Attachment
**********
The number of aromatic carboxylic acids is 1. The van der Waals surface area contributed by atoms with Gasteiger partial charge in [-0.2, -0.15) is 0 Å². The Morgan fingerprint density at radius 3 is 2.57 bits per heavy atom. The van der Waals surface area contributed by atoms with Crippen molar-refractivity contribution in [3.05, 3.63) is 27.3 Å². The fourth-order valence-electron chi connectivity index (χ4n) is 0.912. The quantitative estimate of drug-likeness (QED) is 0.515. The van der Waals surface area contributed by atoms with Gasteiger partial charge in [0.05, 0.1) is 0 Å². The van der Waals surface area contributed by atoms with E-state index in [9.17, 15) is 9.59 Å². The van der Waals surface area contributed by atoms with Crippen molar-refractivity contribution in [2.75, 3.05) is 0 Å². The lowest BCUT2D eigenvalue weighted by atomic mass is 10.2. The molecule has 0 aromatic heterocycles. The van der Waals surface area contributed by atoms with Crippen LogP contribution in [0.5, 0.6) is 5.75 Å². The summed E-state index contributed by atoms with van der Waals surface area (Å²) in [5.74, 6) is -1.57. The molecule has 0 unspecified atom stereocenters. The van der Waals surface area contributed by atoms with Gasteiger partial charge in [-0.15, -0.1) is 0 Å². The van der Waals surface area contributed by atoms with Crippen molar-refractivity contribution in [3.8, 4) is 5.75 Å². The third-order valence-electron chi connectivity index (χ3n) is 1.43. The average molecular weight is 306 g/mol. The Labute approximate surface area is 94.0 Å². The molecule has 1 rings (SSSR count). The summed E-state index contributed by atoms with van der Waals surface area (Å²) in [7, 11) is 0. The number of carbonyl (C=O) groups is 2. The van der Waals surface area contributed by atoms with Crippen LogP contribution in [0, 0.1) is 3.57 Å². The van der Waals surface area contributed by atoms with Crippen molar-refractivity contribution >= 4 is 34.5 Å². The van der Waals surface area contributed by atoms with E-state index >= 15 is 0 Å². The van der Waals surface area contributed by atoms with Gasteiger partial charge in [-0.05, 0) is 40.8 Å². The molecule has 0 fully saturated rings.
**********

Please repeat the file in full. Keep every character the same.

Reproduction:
The number of aromatic carboxylic acids is 1. The van der Waals surface area contributed by atoms with Gasteiger partial charge in [-0.2, -0.15) is 0 Å². The Morgan fingerprint density at radius 3 is 2.57 bits per heavy atom. The van der Waals surface area contributed by atoms with Crippen molar-refractivity contribution in [3.05, 3.63) is 27.3 Å². The fourth-order valence-electron chi connectivity index (χ4n) is 0.912. The quantitative estimate of drug-likeness (QED) is 0.515. The van der Waals surface area contributed by atoms with Gasteiger partial charge in [0.05, 0.1) is 0 Å². The van der Waals surface area contributed by atoms with E-state index in [9.17, 15) is 9.59 Å². The van der Waals surface area contributed by atoms with Crippen molar-refractivity contribution in [2.75, 3.05) is 0 Å². The lowest BCUT2D eigenvalue weighted by atomic mass is 10.2. The molecule has 0 aromatic heterocycles. The van der Waals surface area contributed by atoms with Crippen LogP contribution in [0.5, 0.6) is 5.75 Å². The summed E-state index contributed by atoms with van der Waals surface area (Å²) in [5.74, 6) is -1.57. The molecule has 0 unspecified atom stereocenters. The van der Waals surface area contributed by atoms with Gasteiger partial charge in [-0.15, -0.1) is 0 Å². The van der Waals surface area contributed by atoms with Crippen molar-refractivity contribution in [3.8, 4) is 5.75 Å². The third-order valence-electron chi connectivity index (χ3n) is 1.43. The average molecular weight is 306 g/mol. The Labute approximate surface area is 94.0 Å². The molecule has 1 rings (SSSR count). The summed E-state index contributed by atoms with van der Waals surface area (Å²) in [7, 11) is 0. The number of carbonyl (C=O) groups is 2. The van der Waals surface area contributed by atoms with Crippen LogP contribution in [0, 0.1) is 3.57 Å². The van der Waals surface area contributed by atoms with Crippen molar-refractivity contribution >= 4 is 34.5 Å². The van der Waals surface area contributed by atoms with E-state index >= 15 is 0 Å². The van der Waals surface area contributed by atoms with Gasteiger partial charge in [-0.05, 0) is 40.8 Å². The molecule has 0 fully saturated rings.